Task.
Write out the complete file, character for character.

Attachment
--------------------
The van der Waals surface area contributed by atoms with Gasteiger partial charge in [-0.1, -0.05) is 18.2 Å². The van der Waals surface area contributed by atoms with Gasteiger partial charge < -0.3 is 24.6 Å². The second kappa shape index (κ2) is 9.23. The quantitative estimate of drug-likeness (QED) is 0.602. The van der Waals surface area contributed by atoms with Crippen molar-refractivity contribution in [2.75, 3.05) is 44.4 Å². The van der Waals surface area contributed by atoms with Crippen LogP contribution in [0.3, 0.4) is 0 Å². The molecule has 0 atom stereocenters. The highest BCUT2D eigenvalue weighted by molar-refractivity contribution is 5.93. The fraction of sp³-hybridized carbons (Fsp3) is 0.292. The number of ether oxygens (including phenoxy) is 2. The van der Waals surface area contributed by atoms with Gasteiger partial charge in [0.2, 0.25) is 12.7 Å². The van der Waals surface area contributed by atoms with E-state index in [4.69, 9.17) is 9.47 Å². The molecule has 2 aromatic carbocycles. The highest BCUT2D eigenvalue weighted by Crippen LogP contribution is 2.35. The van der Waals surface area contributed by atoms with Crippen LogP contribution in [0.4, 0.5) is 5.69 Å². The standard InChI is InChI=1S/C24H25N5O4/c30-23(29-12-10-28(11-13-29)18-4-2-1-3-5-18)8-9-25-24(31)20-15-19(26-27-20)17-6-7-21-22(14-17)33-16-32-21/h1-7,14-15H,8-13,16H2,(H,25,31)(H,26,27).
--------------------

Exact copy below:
The van der Waals surface area contributed by atoms with Gasteiger partial charge in [-0.1, -0.05) is 18.2 Å². The van der Waals surface area contributed by atoms with Gasteiger partial charge < -0.3 is 24.6 Å². The second kappa shape index (κ2) is 9.23. The quantitative estimate of drug-likeness (QED) is 0.602. The van der Waals surface area contributed by atoms with Crippen molar-refractivity contribution in [2.75, 3.05) is 44.4 Å². The van der Waals surface area contributed by atoms with Crippen LogP contribution in [0.3, 0.4) is 0 Å². The molecule has 0 atom stereocenters. The highest BCUT2D eigenvalue weighted by molar-refractivity contribution is 5.93. The fraction of sp³-hybridized carbons (Fsp3) is 0.292. The number of ether oxygens (including phenoxy) is 2. The van der Waals surface area contributed by atoms with Gasteiger partial charge in [0.2, 0.25) is 12.7 Å². The van der Waals surface area contributed by atoms with E-state index in [4.69, 9.17) is 9.47 Å². The molecule has 2 aromatic carbocycles. The highest BCUT2D eigenvalue weighted by Crippen LogP contribution is 2.35. The van der Waals surface area contributed by atoms with Crippen LogP contribution in [0.4, 0.5) is 5.69 Å². The standard InChI is InChI=1S/C24H25N5O4/c30-23(29-12-10-28(11-13-29)18-4-2-1-3-5-18)8-9-25-24(31)20-15-19(26-27-20)17-6-7-21-22(14-17)33-16-32-21/h1-7,14-15H,8-13,16H2,(H,25,31)(H,26,27).